Friday 3 May 2013

can we please say enough is enough?

The death toll from last week's Rana Plaza garment factory collapse in Savar, Bangladesh is well over 400, with over 2500 injured. Last year the same region suffered the loss of 112 individuals killed in a garment factory fire at Tazreen Fashions near Dhaka.

Can we please say enough is enough?

Rana Plaza collapse : Andrew Biraj REUTERS
After reading hundreds of articles and seeing innumerable heart-wrenching photos I cannot begin to understand how the loved ones of the victims must be feeling. I am devastated that we live in a world where this type of event happens time and again. And why? For the luxury of cheap fashion. I know if I were to ask you fellow fashion-lovers whether you thought it was fair for people who made your clothing to work in dangerous conditions the answer would be a resounding 'No!', yet this is just the latest bad news from a number of dangerous factories dotting the globe.

Please tell me we've reached the tipping point and these conditions are no longer acceptable?

Waiting on news of rescue efforts: Andrew Biraj REUTERS
I understand and respect those who felt compelled to boycott Primark in the UK over the weekend because of their connection to Rana Plaza, but boycotting cannot solve this complex issue. The garment industry represents 80% of Bangladesh's exports and employs 4 million people - to boycott the brands may ultimately cause them to pull out of Bangladesh altogether, when what we need them to do is stay there and fix the situation.

There is a lot of finger pointing happening at the moment, with brands and retailers blaming poor regulation, and factories blaming brands and retailers for being too demanding.  It seems the largest problem is poor governmental regulation in Bangladesh; unsafe buildings are not shut down, reportedly made worse with numerous cases of owners buying building safety approvals. In the case of Rana Plaza, a building with visible damage and safety warnings from local police, it's widely known the owner was heavily politically connected.

Given the shaky state of regulation the only hope for change rests with the companies using garment factories. It will cost a lot of money to get these factories up to safety standards - money the factories don't have, but Western companies do. It's time our labels paid the full price of the garment they are ordering by ensuring the buildings are up to high safety codes even if that means paying for the upgrades themselves. Please charge me $5 more for my t-shirt or $10 more for my dress so you can make this happen.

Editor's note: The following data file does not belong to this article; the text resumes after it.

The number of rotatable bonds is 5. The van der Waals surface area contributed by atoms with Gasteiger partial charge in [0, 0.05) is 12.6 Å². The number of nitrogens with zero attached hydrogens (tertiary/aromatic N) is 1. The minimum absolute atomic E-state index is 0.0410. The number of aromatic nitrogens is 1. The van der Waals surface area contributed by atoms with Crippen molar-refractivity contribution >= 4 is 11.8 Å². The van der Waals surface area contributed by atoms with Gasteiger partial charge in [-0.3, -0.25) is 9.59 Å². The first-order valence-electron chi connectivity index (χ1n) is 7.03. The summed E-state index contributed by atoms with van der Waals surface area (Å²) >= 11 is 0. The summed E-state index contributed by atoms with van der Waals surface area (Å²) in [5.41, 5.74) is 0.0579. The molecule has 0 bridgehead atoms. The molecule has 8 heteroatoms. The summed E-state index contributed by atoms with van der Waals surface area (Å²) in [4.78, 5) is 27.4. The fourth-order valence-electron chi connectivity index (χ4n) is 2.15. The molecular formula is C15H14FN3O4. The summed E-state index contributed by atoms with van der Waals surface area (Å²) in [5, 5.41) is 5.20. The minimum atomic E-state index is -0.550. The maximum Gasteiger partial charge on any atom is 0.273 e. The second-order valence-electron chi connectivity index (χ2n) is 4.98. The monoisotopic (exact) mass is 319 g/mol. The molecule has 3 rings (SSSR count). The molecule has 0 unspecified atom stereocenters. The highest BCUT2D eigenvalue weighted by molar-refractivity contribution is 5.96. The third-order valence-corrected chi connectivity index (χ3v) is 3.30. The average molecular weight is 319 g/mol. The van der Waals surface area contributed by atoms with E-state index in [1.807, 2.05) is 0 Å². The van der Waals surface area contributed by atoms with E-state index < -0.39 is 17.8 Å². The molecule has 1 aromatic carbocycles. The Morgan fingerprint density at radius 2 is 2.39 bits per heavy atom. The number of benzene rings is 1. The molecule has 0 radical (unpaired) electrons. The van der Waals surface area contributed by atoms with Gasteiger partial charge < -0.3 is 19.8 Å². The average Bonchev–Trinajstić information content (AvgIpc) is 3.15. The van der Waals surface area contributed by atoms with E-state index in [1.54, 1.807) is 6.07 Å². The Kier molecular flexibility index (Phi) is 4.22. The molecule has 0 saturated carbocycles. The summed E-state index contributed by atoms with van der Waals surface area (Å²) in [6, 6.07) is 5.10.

It's clear there is a huge problem with Corporate Social Responsibility programs when these events occur. I have no sympathy for companies' lamentations about the difficulty of managing their supply chain, particularly from the large labels reportedly coming out of Rana Plaza (Primark, Mango, Matalan, Bonmarche and others) . I understand there are many stages to production, but that doesn't mean companies don't have a responsibility to inspect these stages and the site(s) of production. As a woman with a business background I can't understand how these business leaders can ignore such an important part of their business. Unsafe working conditions in factories is hardly a 'new' phenomenon and it's simply bad business to assume a place is safe based on a certificate, particularly from a country with shaky regulation.

It's time for retailers and fashion labels to step up, and it's time for us fashion-lovers to let them know we won't tolerate irresponsible behaviour any loner. So, how can you make a difference?

Sign this petition on to demand compensation and action by the brands involved and the Bangladesh government. Primark has already stepped forward to compensate victim's families, and is asking other brands involved to do the same. 

Buy Fairtrade certified clothing as much as possible. I remain a strong proponent of voting with your wallet - demand Fairtrade and over time it will be easier to find these products. A couple of my personal favourite Fairtrade labels include People Tree, ALAS and Kowtow.

Purchase ethical and sustainable labels.  I love certification, but I also know that many small organisations struggle to meet all levels of Fairtrade certification even though they are fully committed to safe and healthy work conditions. I like to shop with Indigo Bazaar in Australia and Fashioning Change in America because they have done the hard work for me in researching beautiful items I can buy with a clear conscience. You can reference other brands via the Ethical Fashion Forum website.

Demand transparency from your favourite brands and retailers. It's time to get active people, and I mean in the activist sense of the word. Start conversations with companies about how important it is for them to behave responsibly by knowing their entire supply chain and the conditions at each level. Let them know you're willing to pay a little bit more to ensure safe working conditions for garment factory workers all over the world.

Buy less and wear your clothes longer.  Fashion is a luxury item, no matter what the cost. Buy good quality pieces, launder them carefully, and treasure them. Remember, someone made it for you!

Remember this story when you're making your next clothing purchase. Look at the labels, understand the brand, and consider beyond the price tag. It's simply unfair for anyone in the world to suffer for the safe of our lifestyle.

Garment workers at a Fairtrade cotton factory.

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